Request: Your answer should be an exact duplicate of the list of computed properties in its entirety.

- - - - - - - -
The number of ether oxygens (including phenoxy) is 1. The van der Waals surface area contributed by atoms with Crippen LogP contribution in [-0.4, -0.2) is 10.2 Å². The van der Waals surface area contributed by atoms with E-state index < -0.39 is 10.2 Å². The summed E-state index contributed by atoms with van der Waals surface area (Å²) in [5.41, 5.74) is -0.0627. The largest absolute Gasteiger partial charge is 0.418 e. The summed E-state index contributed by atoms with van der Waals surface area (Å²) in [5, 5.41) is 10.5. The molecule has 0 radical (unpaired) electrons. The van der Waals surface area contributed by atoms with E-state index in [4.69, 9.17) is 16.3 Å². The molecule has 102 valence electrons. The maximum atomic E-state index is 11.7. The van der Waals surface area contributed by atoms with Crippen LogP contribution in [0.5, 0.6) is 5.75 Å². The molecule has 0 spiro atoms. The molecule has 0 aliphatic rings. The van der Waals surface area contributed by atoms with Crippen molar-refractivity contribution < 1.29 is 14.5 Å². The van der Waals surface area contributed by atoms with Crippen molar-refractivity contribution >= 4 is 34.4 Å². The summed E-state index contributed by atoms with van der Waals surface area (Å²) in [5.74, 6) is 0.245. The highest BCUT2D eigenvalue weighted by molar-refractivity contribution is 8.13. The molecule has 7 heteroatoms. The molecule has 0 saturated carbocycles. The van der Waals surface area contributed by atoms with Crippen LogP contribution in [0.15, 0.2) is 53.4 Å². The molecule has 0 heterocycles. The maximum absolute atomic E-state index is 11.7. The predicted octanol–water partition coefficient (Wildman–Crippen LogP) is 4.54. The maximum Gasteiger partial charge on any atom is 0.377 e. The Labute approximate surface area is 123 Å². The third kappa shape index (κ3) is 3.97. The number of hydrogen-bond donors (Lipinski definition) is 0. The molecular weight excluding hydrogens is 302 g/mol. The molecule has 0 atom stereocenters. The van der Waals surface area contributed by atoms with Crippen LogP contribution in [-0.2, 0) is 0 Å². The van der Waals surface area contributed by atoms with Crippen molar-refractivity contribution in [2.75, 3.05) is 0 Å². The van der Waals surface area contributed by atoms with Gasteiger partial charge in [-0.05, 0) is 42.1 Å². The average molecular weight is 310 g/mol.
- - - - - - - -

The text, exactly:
The number of ether oxygens (including phenoxy) is 1. The van der Waals surface area contributed by atoms with Crippen LogP contribution in [-0.4, -0.2) is 10.2 Å². The van der Waals surface area contributed by atoms with E-state index < -0.39 is 10.2 Å². The summed E-state index contributed by atoms with van der Waals surface area (Å²) in [5.41, 5.74) is -0.0627. The largest absolute Gasteiger partial charge is 0.418 e. The summed E-state index contributed by atoms with van der Waals surface area (Å²) in [5, 5.41) is 10.5. The molecule has 0 radical (unpaired) electrons. The van der Waals surface area contributed by atoms with E-state index in [4.69, 9.17) is 16.3 Å². The molecule has 102 valence electrons. The maximum atomic E-state index is 11.7. The van der Waals surface area contributed by atoms with Crippen LogP contribution in [0.5, 0.6) is 5.75 Å². The molecule has 0 spiro atoms. The molecule has 0 aliphatic rings. The van der Waals surface area contributed by atoms with Crippen molar-refractivity contribution < 1.29 is 14.5 Å². The van der Waals surface area contributed by atoms with Crippen molar-refractivity contribution >= 4 is 34.4 Å². The summed E-state index contributed by atoms with van der Waals surface area (Å²) in [5.74, 6) is 0.245. The highest BCUT2D eigenvalue weighted by molar-refractivity contribution is 8.13. The molecule has 7 heteroatoms. The molecule has 0 saturated carbocycles. The van der Waals surface area contributed by atoms with Crippen LogP contribution in [0.15, 0.2) is 53.4 Å². The molecule has 0 heterocycles. The maximum absolute atomic E-state index is 11.7. The predicted octanol–water partition coefficient (Wildman–Crippen LogP) is 4.54. The maximum Gasteiger partial charge on any atom is 0.377 e. The Labute approximate surface area is 123 Å². The third kappa shape index (κ3) is 3.97. The number of hydrogen-bond donors (Lipinski definition) is 0. The molecular weight excluding hydrogens is 302 g/mol. The molecule has 0 atom stereocenters. The van der Waals surface area contributed by atoms with Crippen LogP contribution in [-0.2, 0) is 0 Å². The van der Waals surface area contributed by atoms with Crippen molar-refractivity contribution in [2.75, 3.05) is 0 Å². The van der Waals surface area contributed by atoms with Gasteiger partial charge in [-0.05, 0) is 42.1 Å². The average molecular weight is 310 g/mol.